Alcohol 'over provided' in some parts of Highlands

Drinks bottle on a pavement Alcohol abuse was raised at a meeting of Highland Council last week

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Alcohol is too widely available and harming health in some parts of the Highlands, the area's health board has warned.

NHS Highland looked at the provision of drink through licensing applications granted by Highland Council across the local authority's 22 wards.

The health board said there was an "over provision" of alcohol in Caol and Mallaig, Cromarty Firth and on Skye.

Fort William and Ardnamurchan also had a high availability of alcohol.

Other wards listed by NHS Highland were Dingwall and Seaforth, Inverness Central, Inverness Millburn, Inverness Ness-side, Inverness West, Landward Caithness, Thurso and Wick.

Dr Margaret Somerville, of NHS Highland, said the production of alcohol was important for creating jobs and generating money for the economy.

However, she warned irresponsible drinking was putting people's health at risk.

A third of men and a fifth of women in the Highlands were drinking above the recommended weekly limit, according to NHS Highland.

'The curse'

Dr Somerville said: "Most of us would agree that something needs to be done to tackle the problem with alcohol in the Highlands and in Scotland as a whole."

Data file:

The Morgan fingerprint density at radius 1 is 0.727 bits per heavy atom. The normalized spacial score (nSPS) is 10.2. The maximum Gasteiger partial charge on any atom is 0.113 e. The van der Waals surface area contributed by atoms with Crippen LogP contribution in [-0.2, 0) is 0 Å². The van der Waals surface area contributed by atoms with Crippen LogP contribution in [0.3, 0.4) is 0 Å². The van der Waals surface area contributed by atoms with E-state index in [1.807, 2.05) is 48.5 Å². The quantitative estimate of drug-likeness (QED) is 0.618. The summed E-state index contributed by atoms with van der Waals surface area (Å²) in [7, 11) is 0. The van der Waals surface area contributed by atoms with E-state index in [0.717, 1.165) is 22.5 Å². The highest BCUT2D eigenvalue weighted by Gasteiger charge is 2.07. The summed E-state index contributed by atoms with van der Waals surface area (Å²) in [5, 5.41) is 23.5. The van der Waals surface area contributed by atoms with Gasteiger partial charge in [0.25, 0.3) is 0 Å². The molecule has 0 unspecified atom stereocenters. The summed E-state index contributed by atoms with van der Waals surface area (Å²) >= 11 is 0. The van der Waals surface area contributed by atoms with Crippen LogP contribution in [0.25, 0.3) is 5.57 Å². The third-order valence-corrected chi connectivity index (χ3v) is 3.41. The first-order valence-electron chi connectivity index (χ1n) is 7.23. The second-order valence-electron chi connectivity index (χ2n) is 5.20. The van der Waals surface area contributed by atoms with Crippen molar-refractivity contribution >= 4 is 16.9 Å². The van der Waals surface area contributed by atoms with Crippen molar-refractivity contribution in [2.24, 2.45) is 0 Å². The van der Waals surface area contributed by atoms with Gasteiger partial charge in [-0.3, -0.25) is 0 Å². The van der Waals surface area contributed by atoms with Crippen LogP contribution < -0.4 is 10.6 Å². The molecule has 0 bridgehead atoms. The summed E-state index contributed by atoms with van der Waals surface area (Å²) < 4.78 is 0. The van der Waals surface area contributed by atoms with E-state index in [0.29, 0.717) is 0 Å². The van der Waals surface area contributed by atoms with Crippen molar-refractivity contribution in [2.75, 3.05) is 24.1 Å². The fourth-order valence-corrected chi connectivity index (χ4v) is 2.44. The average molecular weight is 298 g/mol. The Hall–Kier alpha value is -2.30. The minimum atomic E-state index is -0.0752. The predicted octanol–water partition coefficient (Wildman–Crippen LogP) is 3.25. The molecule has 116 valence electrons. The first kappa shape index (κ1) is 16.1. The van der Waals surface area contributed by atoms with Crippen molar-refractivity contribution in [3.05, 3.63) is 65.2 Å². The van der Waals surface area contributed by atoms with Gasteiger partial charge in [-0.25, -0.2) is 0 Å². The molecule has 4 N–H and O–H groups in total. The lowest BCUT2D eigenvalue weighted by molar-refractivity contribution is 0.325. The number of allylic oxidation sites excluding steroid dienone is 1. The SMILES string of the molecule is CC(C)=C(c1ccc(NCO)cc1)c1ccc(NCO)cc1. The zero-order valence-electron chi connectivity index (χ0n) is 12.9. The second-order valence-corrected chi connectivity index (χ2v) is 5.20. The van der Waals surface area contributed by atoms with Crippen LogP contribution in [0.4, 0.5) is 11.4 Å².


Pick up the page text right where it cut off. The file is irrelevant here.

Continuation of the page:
"NHS Highland is working with Highland Council licensing board to provide members with information on the health effects of alcohol."

On results of the review of Highland's 22 wards, she said: "At present, there is no single methodology for calculating over provision, but NHS Highland believes that excessively high levels of alcohol-related harm to health indicate harmful and high levels of alcohol consumption in those areas.

"Such high levels of consumption occur because alcohol is both widely available and affordable in these areas.

"We therefore consider such areas to be over provided."

Last week, irresponsible drinking was described as "the curse of the Highlands", by councillor Kenneth MacLeod during a presentation to Highland Council by Dr Somerville on the state of the region's health.

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